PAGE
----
I’m not going to go into details on digging shelters because I haven’t done so myself, and I’m assuming you’re not going to do that either. For detailed instructions, check Cresson Kearny’s Nuclear War Survival Skills, which is freely available online. Kearny was one of the first hires at the Oak Ridge National Laboratory and was respected by the likes of Eugene Wigner, a scientist on the Manhattan Project, and Edward Teller, architect of the hydrogen bomb.
Is digging a bomb shelter a good idea? Maybe, since it could also do double duty as a storm shelter and root cellar. Plus, you could have it stockpiled with food, water, and supplies. But the key question is: would you be at home when the bomb hit? Maybe if you work from home and don’t leave often. I don’t encourage drastic action unless you can justify the trouble and expense.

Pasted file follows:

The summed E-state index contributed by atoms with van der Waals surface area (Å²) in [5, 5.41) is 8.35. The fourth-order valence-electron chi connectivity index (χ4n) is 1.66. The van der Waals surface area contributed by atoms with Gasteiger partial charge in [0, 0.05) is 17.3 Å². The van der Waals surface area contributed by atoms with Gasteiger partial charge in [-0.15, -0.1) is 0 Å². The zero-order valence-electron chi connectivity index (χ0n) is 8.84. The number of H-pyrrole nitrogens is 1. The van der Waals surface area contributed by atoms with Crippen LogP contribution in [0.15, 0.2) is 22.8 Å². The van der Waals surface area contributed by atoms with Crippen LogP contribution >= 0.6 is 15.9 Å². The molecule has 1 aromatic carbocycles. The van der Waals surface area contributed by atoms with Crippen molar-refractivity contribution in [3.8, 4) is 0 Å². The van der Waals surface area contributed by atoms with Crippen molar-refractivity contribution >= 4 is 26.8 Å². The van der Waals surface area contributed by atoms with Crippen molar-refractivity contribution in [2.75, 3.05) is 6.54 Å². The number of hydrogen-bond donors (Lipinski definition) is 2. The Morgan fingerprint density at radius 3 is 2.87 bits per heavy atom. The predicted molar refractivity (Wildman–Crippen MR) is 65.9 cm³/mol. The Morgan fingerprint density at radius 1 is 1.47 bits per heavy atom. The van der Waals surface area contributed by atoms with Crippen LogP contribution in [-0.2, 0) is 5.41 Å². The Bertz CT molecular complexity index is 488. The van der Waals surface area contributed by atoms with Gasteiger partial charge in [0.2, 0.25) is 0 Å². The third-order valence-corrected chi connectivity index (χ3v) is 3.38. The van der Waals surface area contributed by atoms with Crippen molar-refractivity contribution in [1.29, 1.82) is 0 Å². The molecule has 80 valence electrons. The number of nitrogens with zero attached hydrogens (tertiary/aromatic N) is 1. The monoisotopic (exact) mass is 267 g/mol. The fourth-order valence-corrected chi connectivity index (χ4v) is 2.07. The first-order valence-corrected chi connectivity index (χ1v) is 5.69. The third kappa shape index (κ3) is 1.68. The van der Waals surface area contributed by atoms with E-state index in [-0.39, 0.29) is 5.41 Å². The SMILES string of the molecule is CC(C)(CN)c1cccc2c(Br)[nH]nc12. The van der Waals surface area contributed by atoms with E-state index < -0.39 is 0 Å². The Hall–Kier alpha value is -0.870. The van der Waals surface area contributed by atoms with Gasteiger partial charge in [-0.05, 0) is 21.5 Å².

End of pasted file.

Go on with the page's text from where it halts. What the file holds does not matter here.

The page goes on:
I’m sure one of the big questions on your mind is: “Am I likely to get hit?” There is much debate over the most likely targets in a nuclear war. None of us have a crystal ball, but we can make some educated guesses.
There is a map of likely targets floating around online that was supposedly published by FEMA in 1990. I have doubts, but it’s as good as any.
If you’re wondering why New Jersey would get bombed back into the Stone Age, it’s not to rid the world of Jersey Shore once and for all — there are many important military bases in the Garden State.
According to Kearny, the Soviets’ major targets at the time included:
Runways over 7,000 feet long, because that’s how much a B-52 bomber needs to take off. In the event of a “victory,” the remaining bombers in the air would be a lingering threat. (Believe it or not, the B-52 still makes up the bulk of our nuclear bombers.)